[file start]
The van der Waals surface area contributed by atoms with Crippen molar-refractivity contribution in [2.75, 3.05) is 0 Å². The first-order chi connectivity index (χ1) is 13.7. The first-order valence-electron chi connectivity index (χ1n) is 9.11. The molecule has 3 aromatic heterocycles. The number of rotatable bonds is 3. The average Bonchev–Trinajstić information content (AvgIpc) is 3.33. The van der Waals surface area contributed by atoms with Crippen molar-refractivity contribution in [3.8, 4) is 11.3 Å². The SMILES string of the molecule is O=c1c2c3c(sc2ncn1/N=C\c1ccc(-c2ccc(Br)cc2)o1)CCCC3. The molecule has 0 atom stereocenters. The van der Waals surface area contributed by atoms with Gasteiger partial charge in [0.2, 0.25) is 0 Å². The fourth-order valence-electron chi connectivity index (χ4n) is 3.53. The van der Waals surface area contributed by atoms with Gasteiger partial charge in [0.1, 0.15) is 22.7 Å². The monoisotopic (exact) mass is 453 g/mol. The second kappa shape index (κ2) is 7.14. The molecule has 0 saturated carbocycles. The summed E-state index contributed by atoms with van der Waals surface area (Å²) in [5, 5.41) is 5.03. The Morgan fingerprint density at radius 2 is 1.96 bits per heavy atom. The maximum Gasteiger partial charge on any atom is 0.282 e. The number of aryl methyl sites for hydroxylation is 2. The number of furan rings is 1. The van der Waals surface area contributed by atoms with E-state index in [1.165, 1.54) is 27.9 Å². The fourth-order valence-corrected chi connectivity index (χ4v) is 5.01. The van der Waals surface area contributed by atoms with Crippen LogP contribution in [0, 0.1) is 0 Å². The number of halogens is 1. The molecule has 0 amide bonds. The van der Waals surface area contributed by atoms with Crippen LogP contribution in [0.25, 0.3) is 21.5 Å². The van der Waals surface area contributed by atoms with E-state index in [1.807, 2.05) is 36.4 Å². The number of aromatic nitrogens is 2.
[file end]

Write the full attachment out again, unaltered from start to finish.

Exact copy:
The van der Waals surface area contributed by atoms with Crippen molar-refractivity contribution in [2.75, 3.05) is 0 Å². The first-order chi connectivity index (χ1) is 13.7. The first-order valence-electron chi connectivity index (χ1n) is 9.11. The molecule has 3 aromatic heterocycles. The number of rotatable bonds is 3. The average Bonchev–Trinajstić information content (AvgIpc) is 3.33. The van der Waals surface area contributed by atoms with Crippen molar-refractivity contribution in [3.8, 4) is 11.3 Å². The SMILES string of the molecule is O=c1c2c3c(sc2ncn1/N=C\c1ccc(-c2ccc(Br)cc2)o1)CCCC3. The molecule has 0 atom stereocenters. The van der Waals surface area contributed by atoms with Gasteiger partial charge in [0.2, 0.25) is 0 Å². The fourth-order valence-electron chi connectivity index (χ4n) is 3.53. The van der Waals surface area contributed by atoms with Gasteiger partial charge in [0.1, 0.15) is 22.7 Å². The monoisotopic (exact) mass is 453 g/mol. The second kappa shape index (κ2) is 7.14. The molecule has 0 saturated carbocycles. The summed E-state index contributed by atoms with van der Waals surface area (Å²) in [5, 5.41) is 5.03. The Morgan fingerprint density at radius 2 is 1.96 bits per heavy atom. The maximum Gasteiger partial charge on any atom is 0.282 e. The number of aryl methyl sites for hydroxylation is 2. The number of furan rings is 1. The van der Waals surface area contributed by atoms with E-state index in [1.165, 1.54) is 27.9 Å². The fourth-order valence-corrected chi connectivity index (χ4v) is 5.01. The van der Waals surface area contributed by atoms with Crippen LogP contribution in [0, 0.1) is 0 Å². The number of halogens is 1. The molecule has 0 amide bonds. The van der Waals surface area contributed by atoms with Crippen LogP contribution in [0.25, 0.3) is 21.5 Å². The van der Waals surface area contributed by atoms with E-state index in [1.807, 2.05) is 36.4 Å². The number of aromatic nitrogens is 2.